Skip to comments.Doctors could face death penalty for illegal abortions, some say
Posted on 08/27/2005 3:00:07 PM PDT by hocndoc
Doctors could face death penalty for illegal abortions, some say
By Tommy Witherspoon Tribune-Herald staff writer
Saturday, August 27, 2005
Doctors who perform illegal abortions in Texas could be prosecuted for capital murder and face a death sentence under recent changes in Texas law that have resulted in apparent unintended consequences.
While officials familiar with the new legislation say such prosecutions are unlikely, the possibility of a doctor on death row, whether intentional or not, puts a sharp focus on the importance of analyzing legislative activity every two years, officials say.
That's what Lindsey Roberts, director of training for the Texas District and County Attorneys Association, was doing last week when he gave a legislative update to local prosecutors and defense attorneys at Baylor University.
Roberts spoke about a bill signed into law by Gov. Rick Perry in June at a Fort Worth church school that requires parental consent before minors can have abortions and places additional restrictions on late-term abortions.
In relation to those changes, Roberts noted that the Legislature two years ago altered the definition of an individual in homicide statutes from a human being who has been born and is alive to a human being who is alive, including an unborn child at every stage of gestation, from fertilization until birth.
There was debate when the definition of individual was changed about whether the effect would make abortion the equivalent of murder. So lawmakers took particular care to write into the homicide statute that a lawful medical procedure performed with consent by a physician or other licensed health-care provider, if the death of the unborn child was the intended result, is an abortion. That provided a lawful defense or exception to homicide laws.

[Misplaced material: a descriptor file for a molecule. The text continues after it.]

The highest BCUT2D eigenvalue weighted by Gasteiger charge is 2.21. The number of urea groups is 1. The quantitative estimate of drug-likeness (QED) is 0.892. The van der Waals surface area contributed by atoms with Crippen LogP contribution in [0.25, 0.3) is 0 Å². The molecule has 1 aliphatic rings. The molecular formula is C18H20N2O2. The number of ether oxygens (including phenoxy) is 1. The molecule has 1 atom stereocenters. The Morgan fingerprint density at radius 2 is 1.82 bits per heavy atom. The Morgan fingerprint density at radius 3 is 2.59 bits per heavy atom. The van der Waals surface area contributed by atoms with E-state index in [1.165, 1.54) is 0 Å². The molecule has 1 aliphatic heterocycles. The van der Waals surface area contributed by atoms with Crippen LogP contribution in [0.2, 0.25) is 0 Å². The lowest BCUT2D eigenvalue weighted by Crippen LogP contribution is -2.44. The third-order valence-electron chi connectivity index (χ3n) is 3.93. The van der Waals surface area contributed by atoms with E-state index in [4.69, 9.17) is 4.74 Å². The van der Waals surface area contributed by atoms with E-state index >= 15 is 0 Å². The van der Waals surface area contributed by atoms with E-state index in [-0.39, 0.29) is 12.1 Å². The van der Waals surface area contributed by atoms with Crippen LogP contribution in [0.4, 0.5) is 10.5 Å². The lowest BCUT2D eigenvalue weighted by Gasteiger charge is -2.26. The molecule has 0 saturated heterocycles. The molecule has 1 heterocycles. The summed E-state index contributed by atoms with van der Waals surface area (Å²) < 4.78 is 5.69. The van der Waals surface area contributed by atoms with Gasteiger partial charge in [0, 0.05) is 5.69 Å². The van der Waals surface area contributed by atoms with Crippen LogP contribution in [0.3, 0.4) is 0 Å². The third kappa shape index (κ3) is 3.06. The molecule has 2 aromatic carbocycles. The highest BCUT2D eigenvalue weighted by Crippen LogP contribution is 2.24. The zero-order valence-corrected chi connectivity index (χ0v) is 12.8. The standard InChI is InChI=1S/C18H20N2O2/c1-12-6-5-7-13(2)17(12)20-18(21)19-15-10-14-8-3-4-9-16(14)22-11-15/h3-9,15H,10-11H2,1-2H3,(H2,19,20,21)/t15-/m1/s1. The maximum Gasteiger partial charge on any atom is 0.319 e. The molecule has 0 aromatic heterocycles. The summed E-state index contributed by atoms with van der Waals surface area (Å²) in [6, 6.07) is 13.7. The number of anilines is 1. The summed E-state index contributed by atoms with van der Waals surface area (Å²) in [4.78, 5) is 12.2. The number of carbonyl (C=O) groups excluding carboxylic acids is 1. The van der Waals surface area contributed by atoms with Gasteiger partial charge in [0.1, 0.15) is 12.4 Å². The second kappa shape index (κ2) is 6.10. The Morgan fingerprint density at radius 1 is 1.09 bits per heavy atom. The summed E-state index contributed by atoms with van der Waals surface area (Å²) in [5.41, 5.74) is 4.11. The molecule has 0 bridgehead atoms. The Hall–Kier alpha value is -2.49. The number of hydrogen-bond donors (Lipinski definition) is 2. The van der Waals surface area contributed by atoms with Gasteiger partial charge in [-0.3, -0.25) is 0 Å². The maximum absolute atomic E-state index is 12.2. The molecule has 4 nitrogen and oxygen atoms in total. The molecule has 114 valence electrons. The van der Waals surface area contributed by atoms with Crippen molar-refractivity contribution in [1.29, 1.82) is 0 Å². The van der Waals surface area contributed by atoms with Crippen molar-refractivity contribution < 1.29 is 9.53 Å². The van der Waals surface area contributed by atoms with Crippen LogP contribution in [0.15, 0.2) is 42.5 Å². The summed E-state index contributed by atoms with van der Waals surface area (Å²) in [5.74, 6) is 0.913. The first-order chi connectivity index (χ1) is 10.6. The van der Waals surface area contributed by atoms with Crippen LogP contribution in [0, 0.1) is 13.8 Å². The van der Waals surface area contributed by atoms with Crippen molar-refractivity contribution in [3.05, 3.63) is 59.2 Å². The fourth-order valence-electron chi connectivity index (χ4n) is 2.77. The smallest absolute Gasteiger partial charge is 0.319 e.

Continuing to connect the statutory dots, however, Roberts told local prosecutors that there is no such defense provided for a doctor who performs an unlawful medical procedure, such as an abortion on a minor without parental consent.
So, in effect, the doctor would have killed a child younger than 6 in an illegal abortion and thereby subjected himself or herself to potential prosecution for capital murder, Roberts told the dumbfounded audience.
This is a case study of sorts on how changing one code can have dramatic effects on other codes that actually reference those statutes, Roberts said. I presented it as an unintended consequence on a change to the civil code, but you will have to talk to your local prosecutors there about how they will handle those situations. I just presented what the Legislature has done.
McLennan County District Attorney John Segrest, who attended Roberts' seminar, would not comment publicly on the possible effects of the law changes.
I don't comment on hypotheticals, Segrest said.
In signing the parental consent bill, Perry said, Today, we are laying down a significant marker in the effort to create a culture of life by protecting those who can't protect themselves, by giving voice to the voiceless who yearn for life.
Robert Black, the governor's deputy press secretary, said last week that his office was not aware of the potential created by the new bill for doctors who perform illegal abortions to face possible death sentences.
During the legislative process, a lot of folks see conspiracies everywhere, Black said. But the fact is that the parental notification law as well as the parental consent legislation that the governor has always supported is intended to protect young girls and protect the rights of parents. What you mentioned is a hypothetical and we are not going down the road of hypotheticals.
Roberts said he is no conspiracy theorist.